Topic: Coordination Compounds and Ligands
Replies: 1
Views: 54

Re: Coordination Compounds and Ligands

Ligands are molecules attached to a central metal atom. It is just like what we have been doing so far in terms of VSEPR and Lewis Structures that mostly consist of covalent bonds. You can imagine that ligands are their own electron density clouds. The bonds form coordination compounds or complexes.
by Jerome Mercado 2J
Fri Nov 23, 2018 2:07 pm
Forum: Lewis Structures
Topic: Boron
Replies: 1
Views: 47

Re: Boron

Since Boron has only 5 electrons in total with 3 valence electrons, it can be an exception to the octet rule. To complete the octet, Boron can gain 5 valence electrons or lose its 3 valence electrons to complete the octet. Boron could never have a maximum 5 bonds for it is a small atom. Therefore, i...
by Jerome Mercado 2J
Mon Nov 19, 2018 12:12 pm
Forum: Determining Molecular Shape (VSEPR)
Topic: Regions of electric density in VSEPR Model
Replies: 2
Views: 48

Re: Regions of electric density in VSEPR Model

Considering that lone pairs can freely move around their region while bonded electrons are stuck in between atoms explains why lone pair - lone pair interactions repulse electrons farther. Like you said, that bonded electrons are clustered into one region, but lone pair regions take up more space si...
by Jerome Mercado 2J
Thu Nov 15, 2018 10:19 pm
Forum: Determining Molecular Shape (VSEPR)
Topic: Double/Triple Bonds
Replies: 5
Views: 133

Re: Double/Triple Bonds

No they do not; they are treated as single electron density therefore can repulse only as much. Angles change from the influence of lone pairs which has a larger repulsion since they take up more space than bonded atoms. Knowing that atoms are bonded with either double or triple bonds only help form...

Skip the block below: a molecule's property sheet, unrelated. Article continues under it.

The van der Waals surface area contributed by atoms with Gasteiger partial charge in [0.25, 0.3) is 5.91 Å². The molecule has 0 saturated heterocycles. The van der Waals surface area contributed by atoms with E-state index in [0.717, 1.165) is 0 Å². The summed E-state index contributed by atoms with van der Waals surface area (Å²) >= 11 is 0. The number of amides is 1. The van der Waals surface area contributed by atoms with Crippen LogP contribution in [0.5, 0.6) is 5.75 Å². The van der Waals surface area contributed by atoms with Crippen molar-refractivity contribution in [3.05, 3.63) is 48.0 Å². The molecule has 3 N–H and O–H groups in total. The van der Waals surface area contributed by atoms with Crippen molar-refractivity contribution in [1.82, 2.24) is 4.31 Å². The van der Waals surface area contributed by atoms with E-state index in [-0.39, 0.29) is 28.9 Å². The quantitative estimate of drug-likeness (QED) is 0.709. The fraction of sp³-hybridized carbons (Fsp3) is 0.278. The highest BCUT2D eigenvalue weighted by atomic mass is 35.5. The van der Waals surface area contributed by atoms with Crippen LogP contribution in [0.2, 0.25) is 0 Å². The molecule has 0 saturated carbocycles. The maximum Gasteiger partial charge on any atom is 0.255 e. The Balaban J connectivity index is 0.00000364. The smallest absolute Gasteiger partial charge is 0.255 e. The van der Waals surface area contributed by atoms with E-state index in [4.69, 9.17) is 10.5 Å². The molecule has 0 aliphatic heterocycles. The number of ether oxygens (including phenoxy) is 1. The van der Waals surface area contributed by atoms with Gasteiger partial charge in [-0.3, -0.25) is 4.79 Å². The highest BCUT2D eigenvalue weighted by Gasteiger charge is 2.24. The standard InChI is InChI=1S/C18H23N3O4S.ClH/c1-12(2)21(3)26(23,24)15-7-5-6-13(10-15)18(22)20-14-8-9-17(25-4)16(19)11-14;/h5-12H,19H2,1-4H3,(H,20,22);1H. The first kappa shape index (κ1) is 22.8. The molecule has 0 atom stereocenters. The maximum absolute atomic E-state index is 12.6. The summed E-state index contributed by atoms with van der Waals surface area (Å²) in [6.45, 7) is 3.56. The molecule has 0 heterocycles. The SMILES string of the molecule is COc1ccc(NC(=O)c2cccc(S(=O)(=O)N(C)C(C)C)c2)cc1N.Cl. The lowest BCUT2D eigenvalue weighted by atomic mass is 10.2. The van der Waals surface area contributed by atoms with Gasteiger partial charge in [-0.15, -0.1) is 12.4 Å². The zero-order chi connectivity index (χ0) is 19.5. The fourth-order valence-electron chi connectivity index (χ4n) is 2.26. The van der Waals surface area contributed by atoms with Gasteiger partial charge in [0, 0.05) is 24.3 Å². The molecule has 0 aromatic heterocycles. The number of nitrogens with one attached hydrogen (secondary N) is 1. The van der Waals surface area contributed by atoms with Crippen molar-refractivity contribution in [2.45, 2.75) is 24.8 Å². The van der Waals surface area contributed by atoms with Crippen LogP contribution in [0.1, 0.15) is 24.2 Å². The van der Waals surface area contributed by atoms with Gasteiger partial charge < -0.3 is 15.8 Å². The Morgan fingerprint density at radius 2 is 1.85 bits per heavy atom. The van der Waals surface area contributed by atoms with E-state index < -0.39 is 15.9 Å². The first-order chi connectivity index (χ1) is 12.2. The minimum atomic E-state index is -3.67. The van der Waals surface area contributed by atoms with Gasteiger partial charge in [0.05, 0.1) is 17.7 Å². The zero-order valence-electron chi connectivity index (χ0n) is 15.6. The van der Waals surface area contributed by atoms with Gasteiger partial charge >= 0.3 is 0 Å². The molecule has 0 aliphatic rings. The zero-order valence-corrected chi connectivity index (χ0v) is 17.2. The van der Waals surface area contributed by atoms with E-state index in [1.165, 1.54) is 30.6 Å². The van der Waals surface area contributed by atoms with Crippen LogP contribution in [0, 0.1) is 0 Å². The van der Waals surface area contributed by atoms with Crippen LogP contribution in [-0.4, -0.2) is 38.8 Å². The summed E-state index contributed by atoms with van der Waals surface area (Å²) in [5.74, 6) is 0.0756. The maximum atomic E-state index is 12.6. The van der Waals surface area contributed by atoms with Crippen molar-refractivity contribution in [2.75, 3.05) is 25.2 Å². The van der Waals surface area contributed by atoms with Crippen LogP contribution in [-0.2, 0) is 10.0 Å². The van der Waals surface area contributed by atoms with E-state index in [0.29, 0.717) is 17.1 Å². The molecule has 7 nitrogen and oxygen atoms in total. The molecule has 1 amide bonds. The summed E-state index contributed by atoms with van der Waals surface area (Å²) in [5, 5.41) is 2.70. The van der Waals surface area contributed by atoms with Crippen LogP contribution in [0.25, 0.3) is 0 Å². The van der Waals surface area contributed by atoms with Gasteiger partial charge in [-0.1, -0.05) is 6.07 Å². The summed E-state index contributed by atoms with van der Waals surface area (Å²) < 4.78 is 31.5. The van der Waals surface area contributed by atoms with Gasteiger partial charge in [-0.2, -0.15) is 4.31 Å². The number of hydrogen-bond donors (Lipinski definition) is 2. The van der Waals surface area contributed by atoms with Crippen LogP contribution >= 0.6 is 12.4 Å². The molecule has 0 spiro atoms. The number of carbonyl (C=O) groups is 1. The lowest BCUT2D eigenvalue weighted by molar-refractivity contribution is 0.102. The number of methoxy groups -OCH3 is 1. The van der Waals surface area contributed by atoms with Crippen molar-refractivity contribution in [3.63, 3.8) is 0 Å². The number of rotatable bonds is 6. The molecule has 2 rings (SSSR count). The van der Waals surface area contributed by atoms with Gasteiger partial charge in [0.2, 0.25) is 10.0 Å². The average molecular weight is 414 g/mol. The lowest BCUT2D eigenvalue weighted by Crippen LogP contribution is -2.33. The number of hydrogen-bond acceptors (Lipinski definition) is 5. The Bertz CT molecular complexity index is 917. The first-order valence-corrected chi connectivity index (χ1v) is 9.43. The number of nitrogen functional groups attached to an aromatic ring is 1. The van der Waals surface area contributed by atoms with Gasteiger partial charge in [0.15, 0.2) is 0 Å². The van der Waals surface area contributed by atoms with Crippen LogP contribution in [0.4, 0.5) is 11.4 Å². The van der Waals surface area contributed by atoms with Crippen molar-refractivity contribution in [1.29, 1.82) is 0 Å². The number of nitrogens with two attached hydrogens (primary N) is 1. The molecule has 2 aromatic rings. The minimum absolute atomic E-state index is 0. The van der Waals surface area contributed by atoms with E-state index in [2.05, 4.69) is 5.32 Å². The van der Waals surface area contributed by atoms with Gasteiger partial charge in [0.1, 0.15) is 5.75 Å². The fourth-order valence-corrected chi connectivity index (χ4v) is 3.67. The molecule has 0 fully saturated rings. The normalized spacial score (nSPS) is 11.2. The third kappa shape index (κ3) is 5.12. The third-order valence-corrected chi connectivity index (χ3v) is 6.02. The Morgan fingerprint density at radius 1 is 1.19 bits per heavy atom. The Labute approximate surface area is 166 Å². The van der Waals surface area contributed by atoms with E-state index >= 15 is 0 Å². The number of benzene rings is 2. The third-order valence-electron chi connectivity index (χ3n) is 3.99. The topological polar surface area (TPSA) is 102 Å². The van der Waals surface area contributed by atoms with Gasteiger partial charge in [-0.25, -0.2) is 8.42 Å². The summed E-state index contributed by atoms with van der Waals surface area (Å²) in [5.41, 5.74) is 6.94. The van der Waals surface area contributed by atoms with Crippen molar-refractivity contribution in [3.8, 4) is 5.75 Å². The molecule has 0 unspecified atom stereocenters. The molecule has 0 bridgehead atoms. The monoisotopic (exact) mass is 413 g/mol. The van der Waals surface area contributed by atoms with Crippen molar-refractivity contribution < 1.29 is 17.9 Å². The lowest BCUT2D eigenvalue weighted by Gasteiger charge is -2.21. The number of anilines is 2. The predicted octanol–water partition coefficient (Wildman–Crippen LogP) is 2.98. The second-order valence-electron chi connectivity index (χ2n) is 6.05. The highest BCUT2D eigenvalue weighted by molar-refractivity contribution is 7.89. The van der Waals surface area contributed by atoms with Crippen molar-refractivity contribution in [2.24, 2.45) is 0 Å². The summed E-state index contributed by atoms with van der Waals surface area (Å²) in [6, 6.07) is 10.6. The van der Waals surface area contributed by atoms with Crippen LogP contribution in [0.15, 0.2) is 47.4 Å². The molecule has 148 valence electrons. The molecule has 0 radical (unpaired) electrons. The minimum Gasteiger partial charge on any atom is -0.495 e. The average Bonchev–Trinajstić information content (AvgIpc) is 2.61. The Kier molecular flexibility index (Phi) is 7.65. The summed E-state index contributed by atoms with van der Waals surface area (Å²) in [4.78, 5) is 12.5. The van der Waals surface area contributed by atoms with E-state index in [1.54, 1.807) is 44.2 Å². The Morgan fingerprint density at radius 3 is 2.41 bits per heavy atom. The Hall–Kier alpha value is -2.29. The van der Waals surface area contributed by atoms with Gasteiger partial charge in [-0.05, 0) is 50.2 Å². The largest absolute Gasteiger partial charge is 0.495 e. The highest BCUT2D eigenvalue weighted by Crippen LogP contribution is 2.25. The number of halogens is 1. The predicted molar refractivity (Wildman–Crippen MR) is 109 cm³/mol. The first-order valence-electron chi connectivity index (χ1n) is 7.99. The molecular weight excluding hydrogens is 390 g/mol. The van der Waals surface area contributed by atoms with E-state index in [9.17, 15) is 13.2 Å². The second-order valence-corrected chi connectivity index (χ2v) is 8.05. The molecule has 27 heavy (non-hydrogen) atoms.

by Jerome Mercado 2J
Wed Nov 14, 2018 10:38 pm
Forum: Determining Molecular Shape (VSEPR)
Topic: Molecular Shape
Replies: 4
Views: 73

Re: Molecular Shape

There are 8 angles between 6 bonds thus named an octahedral.
by Jerome Mercado 2J
Wed Nov 14, 2018 12:01 pm
Forum: Student Social/Study Group
Topic: Test 3
Replies: 6
Views: 408

Re: Test 3

The next test is most likely on Outline 4 on all about VSEPR and hybridization.
by Jerome Mercado 2J
Wed Nov 14, 2018 11:40 am
Forum: Determining Molecular Shape (VSEPR)
Topic: Determining VSEPR bond angles
Replies: 5
Views: 116

Re: Determining VSEPR bond angles

Thanks for the help.

In lecture, Dr. Lavelle did confirm that we do not need to calculate bond angles but we should know how lone pairs influence bonding angles between other atoms therefore a difference in angles between different atoms.
by Jerome Mercado 2J
Tue Nov 13, 2018 1:04 pm
Forum: Determining Molecular Shape (VSEPR)
Topic: Determining VSEPR bond angles
Replies: 5
Views: 116

Determining VSEPR bond angles

How do you calculate the VSEPR bond angles between several atoms in a molecule? An example: For 4.7 (a) What is the shape of the thionyl chloride molecule, SOCl2? Sulfur is the central atom. (b) How many different OSCl bond angles are there in this molecule? (c) What values are expected for the OSCl...